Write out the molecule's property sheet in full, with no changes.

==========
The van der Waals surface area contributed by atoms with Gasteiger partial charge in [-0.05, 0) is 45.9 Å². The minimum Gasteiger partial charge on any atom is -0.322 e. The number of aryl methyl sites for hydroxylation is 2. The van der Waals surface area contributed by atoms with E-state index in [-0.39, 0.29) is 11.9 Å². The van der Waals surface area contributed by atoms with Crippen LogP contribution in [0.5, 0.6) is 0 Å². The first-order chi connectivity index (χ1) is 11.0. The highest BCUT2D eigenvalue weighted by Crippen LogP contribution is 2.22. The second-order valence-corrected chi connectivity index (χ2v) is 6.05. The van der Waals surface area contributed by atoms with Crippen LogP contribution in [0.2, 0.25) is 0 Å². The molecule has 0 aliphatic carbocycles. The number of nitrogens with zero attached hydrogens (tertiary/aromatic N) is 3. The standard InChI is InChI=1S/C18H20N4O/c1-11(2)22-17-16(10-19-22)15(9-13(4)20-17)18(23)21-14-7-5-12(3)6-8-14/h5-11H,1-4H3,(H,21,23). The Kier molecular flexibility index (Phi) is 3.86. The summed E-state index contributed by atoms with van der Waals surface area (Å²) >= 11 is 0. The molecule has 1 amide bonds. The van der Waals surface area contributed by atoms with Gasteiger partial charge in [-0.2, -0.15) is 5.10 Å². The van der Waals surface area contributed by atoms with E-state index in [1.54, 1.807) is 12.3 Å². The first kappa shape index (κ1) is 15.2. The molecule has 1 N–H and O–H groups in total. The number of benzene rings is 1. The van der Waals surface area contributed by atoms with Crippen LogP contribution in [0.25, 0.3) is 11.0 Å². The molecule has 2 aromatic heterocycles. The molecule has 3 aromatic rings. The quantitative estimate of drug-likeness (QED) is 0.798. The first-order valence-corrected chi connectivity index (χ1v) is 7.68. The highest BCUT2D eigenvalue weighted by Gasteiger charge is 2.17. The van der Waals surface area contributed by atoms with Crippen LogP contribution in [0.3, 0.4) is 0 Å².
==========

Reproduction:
The van der Waals surface area contributed by atoms with Gasteiger partial charge in [-0.05, 0) is 45.9 Å². The minimum Gasteiger partial charge on any atom is -0.322 e. The number of aryl methyl sites for hydroxylation is 2. The van der Waals surface area contributed by atoms with E-state index in [-0.39, 0.29) is 11.9 Å². The van der Waals surface area contributed by atoms with Crippen LogP contribution in [0.5, 0.6) is 0 Å². The first-order chi connectivity index (χ1) is 11.0. The highest BCUT2D eigenvalue weighted by Crippen LogP contribution is 2.22. The second-order valence-corrected chi connectivity index (χ2v) is 6.05. The van der Waals surface area contributed by atoms with Crippen LogP contribution in [0.2, 0.25) is 0 Å². The molecule has 0 aliphatic carbocycles. The number of nitrogens with zero attached hydrogens (tertiary/aromatic N) is 3. The standard InChI is InChI=1S/C18H20N4O/c1-11(2)22-17-16(10-19-22)15(9-13(4)20-17)18(23)21-14-7-5-12(3)6-8-14/h5-11H,1-4H3,(H,21,23). The Kier molecular flexibility index (Phi) is 3.86. The summed E-state index contributed by atoms with van der Waals surface area (Å²) >= 11 is 0. The molecule has 1 amide bonds. The van der Waals surface area contributed by atoms with Gasteiger partial charge in [-0.2, -0.15) is 5.10 Å². The van der Waals surface area contributed by atoms with E-state index in [1.54, 1.807) is 12.3 Å². The first kappa shape index (κ1) is 15.2. The molecule has 1 N–H and O–H groups in total. The number of benzene rings is 1. The van der Waals surface area contributed by atoms with Crippen LogP contribution in [0.25, 0.3) is 11.0 Å². The molecule has 2 aromatic heterocycles. The molecule has 3 aromatic rings. The quantitative estimate of drug-likeness (QED) is 0.798. The first-order valence-corrected chi connectivity index (χ1v) is 7.68. The highest BCUT2D eigenvalue weighted by Gasteiger charge is 2.17. The van der Waals surface area contributed by atoms with Crippen LogP contribution in [0.3, 0.4) is 0 Å².